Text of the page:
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If news articles like this and this are accurate, then U.S. law enforcement can confiscate private property, including cash, without convicting someone of a crime – or even charging them – under a theory called "civil asset forfeiture."

The Constitution (5th and 14th amendments) clearly states that no one shall be deprived of life, liberty, or property without due process of law.

This is clearly depriving citizens of property, and there appears to be no due process, so how has civil asset forfeiture survived challenges in the courts? That is, why isn't this a violation of the 14th and 5th amendments? (Last sentence added and italiziced to distinguish from other question How exactly does civil asset forfeiture work in the United States?)

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Civil forfeiture typically pits the government against property, not the government against an individual, and in the US (also anywhere else), only people have rights: property has no rights. The first relevant instance to reach the Supreme Court was an early case, The Palmyra (25 US 1), where a ship was confiscated because it had been used in privateering against the US. Although the owner had been convicted of nothing, the court still allowed the confiscation since

The thing is here primarily considered as the offender, or rather the offense is attached primarily to the thing, and this whether the offense be malum prohibitum or malum in se

The defendant here is the ship itself, not the owner of the ship (known as in rem proceeding). The case law is replete with cases like "US v. $500,000", and such forfeitures have long been part of the arsenal to be used against wrong-doing, a law authorizing this having been one of the first acts of the US Congress, especially applicable to ships and cargo involved in piracy. The courts have repeatedly allowed such confiscation, at least in certain circumstances.

In one more recent case, Van Oster v. Kansas, 272 U.S. 465, the court stated that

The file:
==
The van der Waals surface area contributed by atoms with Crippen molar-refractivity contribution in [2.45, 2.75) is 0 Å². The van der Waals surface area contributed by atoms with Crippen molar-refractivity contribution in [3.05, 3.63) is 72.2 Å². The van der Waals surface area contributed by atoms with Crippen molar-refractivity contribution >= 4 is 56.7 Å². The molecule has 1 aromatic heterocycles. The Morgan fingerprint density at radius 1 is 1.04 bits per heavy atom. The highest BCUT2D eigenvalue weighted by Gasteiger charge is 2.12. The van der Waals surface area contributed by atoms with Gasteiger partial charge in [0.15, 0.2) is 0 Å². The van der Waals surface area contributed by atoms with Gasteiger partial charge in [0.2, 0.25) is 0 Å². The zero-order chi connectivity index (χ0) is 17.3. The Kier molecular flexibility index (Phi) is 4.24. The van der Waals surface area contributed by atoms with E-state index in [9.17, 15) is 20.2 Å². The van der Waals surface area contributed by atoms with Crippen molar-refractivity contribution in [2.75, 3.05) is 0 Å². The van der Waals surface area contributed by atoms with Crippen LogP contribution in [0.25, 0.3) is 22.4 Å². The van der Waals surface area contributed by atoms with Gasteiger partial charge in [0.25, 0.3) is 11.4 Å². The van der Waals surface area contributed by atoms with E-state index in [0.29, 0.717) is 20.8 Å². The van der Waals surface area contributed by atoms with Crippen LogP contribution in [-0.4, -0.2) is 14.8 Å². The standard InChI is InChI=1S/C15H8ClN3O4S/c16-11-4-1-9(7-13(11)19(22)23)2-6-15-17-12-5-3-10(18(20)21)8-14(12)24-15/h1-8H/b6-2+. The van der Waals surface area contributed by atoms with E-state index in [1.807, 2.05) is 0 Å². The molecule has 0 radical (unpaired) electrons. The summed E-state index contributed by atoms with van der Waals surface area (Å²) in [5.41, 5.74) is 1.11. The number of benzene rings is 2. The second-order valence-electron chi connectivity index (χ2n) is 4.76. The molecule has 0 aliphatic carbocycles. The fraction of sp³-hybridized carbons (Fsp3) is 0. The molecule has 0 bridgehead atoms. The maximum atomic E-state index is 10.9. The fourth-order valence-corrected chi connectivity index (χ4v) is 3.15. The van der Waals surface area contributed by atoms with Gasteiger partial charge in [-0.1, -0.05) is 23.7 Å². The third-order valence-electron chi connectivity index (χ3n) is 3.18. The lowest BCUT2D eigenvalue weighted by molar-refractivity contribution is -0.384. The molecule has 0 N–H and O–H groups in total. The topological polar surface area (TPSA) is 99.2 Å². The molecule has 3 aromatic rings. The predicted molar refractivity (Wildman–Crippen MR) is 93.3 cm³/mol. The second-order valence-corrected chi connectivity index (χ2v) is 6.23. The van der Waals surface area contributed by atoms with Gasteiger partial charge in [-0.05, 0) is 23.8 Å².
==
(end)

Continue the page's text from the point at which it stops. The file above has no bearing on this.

It has long been settled that statutory forfeitures of property intrusted by the innocent owner or lienor to another who uses it in violation of the revenue laws of the United States is not a violation of the due process clause of the Fifth Amendment

followed by a huge list of citations. Because of the doctrine stare decisis (courts respect prior rulings in similar cases), once a pattern is deemed constitutionally acceptable, it is very hard change that interpretation of the law.

It should be noted that J. Thomas recently hinted in a dissent that there is a Due Process problem with civil forfeiture, raising strict scrutiny type objections to civil forfeiture, specifically that forfeiture was typically more narrowly applied – limited to customs and piracy, and

justified by necessity, because the party responsible for the crime was frequently located overseas and thus beyond the personal jurisdiction of United States courts

also observing that

founding-era precedents do not support the use of forfeiture against purely domestic offenses where the owner is plainly within the personal jurisdiction of both state and federal courts

Essentially, the reason why civil forfeiture (in its current revenue-generating incarnation) hasn't been ruled unconstitutional is that a persuasive argument has not been made to that effect. The court can't just decide this on its own, and in the most recent case, the constitutional issue was only raised at the Supreme Court, not in the Texas appellate court where it should have been raised.

The most significant problem is that it isn't clear what constitutes "due process of law". There is, in all jurisdictions, some kind of legal process (see this report for an overview of the kinds of process involved). The standard of proof that allows forfeiture is pretty low (being a civil case, it is not "beyond a reasonable doubt"), and there are various impediments discouraging anyone from suing to prevent forfeiture (which until 2000 included a substantial bond requirement and the threat of having to pay the government's attorney's fees if you lose). Since there is a process whereby forfeiture can be challenged, a more sophisticated argument is needed, based on Due Process.

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    So if I build a big apartment, and someone smoke weed in one of the room, then government have right to seize the whole apartment? – user4951 Feb 23 '18 at 6:50
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    They would have the power, but not the right. Whether they would try to do so depends on lots of variables: unlikely, but possible. – user6726 Feb 23 '18 at 15:10

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